Church

Church & State Coyote Bowl Series Syrah 2013, BC VQA Okanagan Valley, British Columbia (Winery, $35.00, WineAlign)

NWAC_Silver2016_web

Reductive, dark, stormy raging and off the charts spicy syrah but there is terrific ripe fruit and cool, cool savour. Edgy but tannic within range. After the violets come sweet purple palate fruit but it’s a feigning sweetness. Long drifts of acidity and tannin but again, like so many Okanagan peers the finish dusts with espresso and not the mocha. The spice lingers well after all else has resolved. Drink 2016-2020.  Tasted June 2016  @ChurchStateWine

Clos du Soleil

Clos Du Soleil Estate Reserve Red 2012, Similkameen Valley, British Columbia (Winery, $58.90, WineAlign)

The apropos named winery, the “Vineyard of the Sun,” describes British Columbia-Okanagan-Similkameen so well. That and what can happen when Bordeaux varietals are the recipients of proper sun-worshipping phenolic journeys is the crux to understanding and enjoying such a proper and righteous red. Tasting this Michael Clark characteristic fruit handling facture with Spencer Massie sheds enlightened light on the Clos du Soleil passion project and the red ability of the Similkameen Valley. Taken from the Estate Vineyard on the Upper Bench of the Similkameen Valley, the prettiest and most inviting nose pops up here, led by cabernet sauvignon and in usage of all five Bordeaux varietals. The best red fruit, the hint of mineral and sage, the aridity of the land, the restraint from wood. It’s all correct and truth be told. Solid red blend. Drink 2016-2022.  Tasted June 2016  @ClosduSoleil  @spencemassie

Corcelletes

Corcelettes Menhir 2014, Similkameen Valley, British Columbia (Winery, $31.90, WineAlign)

NWAC_Silver2016_web

It’s hard not be endeared into the red blend culture of the Similkemeen Valley and the variegation various positions occupy on the slopes of its benches. This ode in OZ style of cabernet Sauvignon (62 per cent) and syrah (38) is pulled from vines set on the rocky soils of the Corcelletes Middle Bench Vineyard. Though the herbal, savoury, currant and tobacco laced cabernet should dominate it does not with witness thanks to a more than peppery edge and black fruit ooze of the syrah. Only the Similkameen can bring such shared duality and find common ground like this in the overall B.C. genre. Like Beamsville in Ontario and with grace in wood usage, here the two varieties co-exist with copacetic simpatico. The ancient monolith believed to date back 2741-2488 BC on the Baessler family farm off the shores of Lac de Neuchatel, Switzerland gives this blend its name. This wine is no monolith, nor does it strike as ancient or antediluvian, but it does stand out as singular for the Similkameen and for B.C. Drink 2016-2021.  Tasted June 2016  @corcelettes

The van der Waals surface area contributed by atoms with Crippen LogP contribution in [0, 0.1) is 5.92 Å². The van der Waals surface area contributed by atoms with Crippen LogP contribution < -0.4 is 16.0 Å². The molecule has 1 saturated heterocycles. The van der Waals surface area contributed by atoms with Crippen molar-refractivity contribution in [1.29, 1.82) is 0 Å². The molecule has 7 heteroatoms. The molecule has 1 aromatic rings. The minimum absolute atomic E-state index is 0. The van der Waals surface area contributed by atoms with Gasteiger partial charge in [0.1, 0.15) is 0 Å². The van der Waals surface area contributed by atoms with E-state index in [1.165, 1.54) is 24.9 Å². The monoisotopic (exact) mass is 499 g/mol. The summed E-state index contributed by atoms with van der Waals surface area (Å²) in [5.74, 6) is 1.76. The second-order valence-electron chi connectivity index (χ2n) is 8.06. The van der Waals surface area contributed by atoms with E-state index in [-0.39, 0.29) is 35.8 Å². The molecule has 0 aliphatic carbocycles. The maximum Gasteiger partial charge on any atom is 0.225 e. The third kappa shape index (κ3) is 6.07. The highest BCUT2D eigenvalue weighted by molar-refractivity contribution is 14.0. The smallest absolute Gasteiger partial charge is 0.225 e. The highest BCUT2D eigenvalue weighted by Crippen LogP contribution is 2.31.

Culmina Dilemma 2014, VQA Okanagan Valley, British Columbia (Winery, $35.65, WineAlign)

The road taken for this chardonnay should have led to rich, buttery and fat because the approach mimics a throwback west coast style. Alcohol, pH, new barrel usage are all generous but so is acidity. So this could have emerged huge but it’s impossibly restrained. The cool-climate metal factor sings with austerity and the gemstone crunch folds with richness. The Margaret’s Bench land speaks and gives so all tolled Culmina’s signature chardonnay is a study in heutagogical learning because it teaches knowledge sharing. This is chardonnay and in many ways, this is Burgundy. Chances taken have landed reward, if a bit unexpected, but certainly appreciated. Drink 2016-2019.  Tasted June 2016  @CulminaWinery  @CulminaSara